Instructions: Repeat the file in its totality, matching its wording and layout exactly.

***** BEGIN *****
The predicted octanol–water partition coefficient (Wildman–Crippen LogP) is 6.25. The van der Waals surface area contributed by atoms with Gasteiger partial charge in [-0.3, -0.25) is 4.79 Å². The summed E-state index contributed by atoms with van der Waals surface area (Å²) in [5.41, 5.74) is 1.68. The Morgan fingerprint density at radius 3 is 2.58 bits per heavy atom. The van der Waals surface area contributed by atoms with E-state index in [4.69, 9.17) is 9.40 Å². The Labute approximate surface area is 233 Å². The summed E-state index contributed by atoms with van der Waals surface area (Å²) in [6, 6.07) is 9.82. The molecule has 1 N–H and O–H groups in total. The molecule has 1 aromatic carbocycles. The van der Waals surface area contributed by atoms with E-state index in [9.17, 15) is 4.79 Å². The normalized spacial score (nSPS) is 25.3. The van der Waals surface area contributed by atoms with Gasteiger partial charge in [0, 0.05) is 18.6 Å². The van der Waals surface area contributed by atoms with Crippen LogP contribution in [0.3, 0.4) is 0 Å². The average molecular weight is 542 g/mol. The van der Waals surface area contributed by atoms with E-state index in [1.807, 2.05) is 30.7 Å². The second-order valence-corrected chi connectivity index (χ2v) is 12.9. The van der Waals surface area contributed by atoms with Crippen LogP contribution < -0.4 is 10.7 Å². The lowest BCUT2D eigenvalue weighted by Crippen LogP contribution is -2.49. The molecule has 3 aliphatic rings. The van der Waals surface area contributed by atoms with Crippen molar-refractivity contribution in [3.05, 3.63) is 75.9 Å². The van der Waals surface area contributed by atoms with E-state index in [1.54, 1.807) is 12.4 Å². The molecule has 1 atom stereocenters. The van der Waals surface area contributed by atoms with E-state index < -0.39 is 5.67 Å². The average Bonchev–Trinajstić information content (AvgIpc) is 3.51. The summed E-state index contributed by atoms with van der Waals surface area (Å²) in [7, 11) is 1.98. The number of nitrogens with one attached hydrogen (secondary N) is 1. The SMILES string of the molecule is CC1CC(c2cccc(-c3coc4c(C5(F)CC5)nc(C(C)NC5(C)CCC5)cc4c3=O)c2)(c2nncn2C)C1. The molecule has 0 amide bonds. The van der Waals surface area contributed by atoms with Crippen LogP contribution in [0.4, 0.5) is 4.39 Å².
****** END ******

The predicted octanol–water partition coefficient (Wildman–Crippen LogP) is 6.25. The van der Waals surface area contributed by atoms with Gasteiger partial charge in [-0.3, -0.25) is 4.79 Å². The summed E-state index contributed by atoms with van der Waals surface area (Å²) in [5.41, 5.74) is 1.68. The Morgan fingerprint density at radius 3 is 2.58 bits per heavy atom. The van der Waals surface area contributed by atoms with E-state index in [4.69, 9.17) is 9.40 Å². The Labute approximate surface area is 233 Å². The summed E-state index contributed by atoms with van der Waals surface area (Å²) in [6, 6.07) is 9.82. The molecule has 1 N–H and O–H groups in total. The molecule has 1 aromatic carbocycles. The van der Waals surface area contributed by atoms with E-state index in [9.17, 15) is 4.79 Å². The normalized spacial score (nSPS) is 25.3. The van der Waals surface area contributed by atoms with Gasteiger partial charge in [0, 0.05) is 18.6 Å². The van der Waals surface area contributed by atoms with Crippen LogP contribution in [0.3, 0.4) is 0 Å². The average molecular weight is 542 g/mol. The van der Waals surface area contributed by atoms with E-state index in [1.807, 2.05) is 30.7 Å². The second-order valence-corrected chi connectivity index (χ2v) is 12.9. The van der Waals surface area contributed by atoms with Crippen LogP contribution < -0.4 is 10.7 Å². The lowest BCUT2D eigenvalue weighted by Crippen LogP contribution is -2.49. The molecule has 3 aliphatic rings. The van der Waals surface area contributed by atoms with Crippen molar-refractivity contribution in [3.05, 3.63) is 75.9 Å². The van der Waals surface area contributed by atoms with E-state index in [1.54, 1.807) is 12.4 Å². The molecule has 1 atom stereocenters. The van der Waals surface area contributed by atoms with E-state index < -0.39 is 5.67 Å². The average Bonchev–Trinajstić information content (AvgIpc) is 3.51. The summed E-state index contributed by atoms with van der Waals surface area (Å²) in [7, 11) is 1.98. The number of nitrogens with one attached hydrogen (secondary N) is 1. The SMILES string of the molecule is CC1CC(c2cccc(-c3coc4c(C5(F)CC5)nc(C(C)NC5(C)CCC5)cc4c3=O)c2)(c2nncn2C)C1. The molecule has 0 amide bonds. The van der Waals surface area contributed by atoms with Crippen LogP contribution in [0.4, 0.5) is 4.39 Å².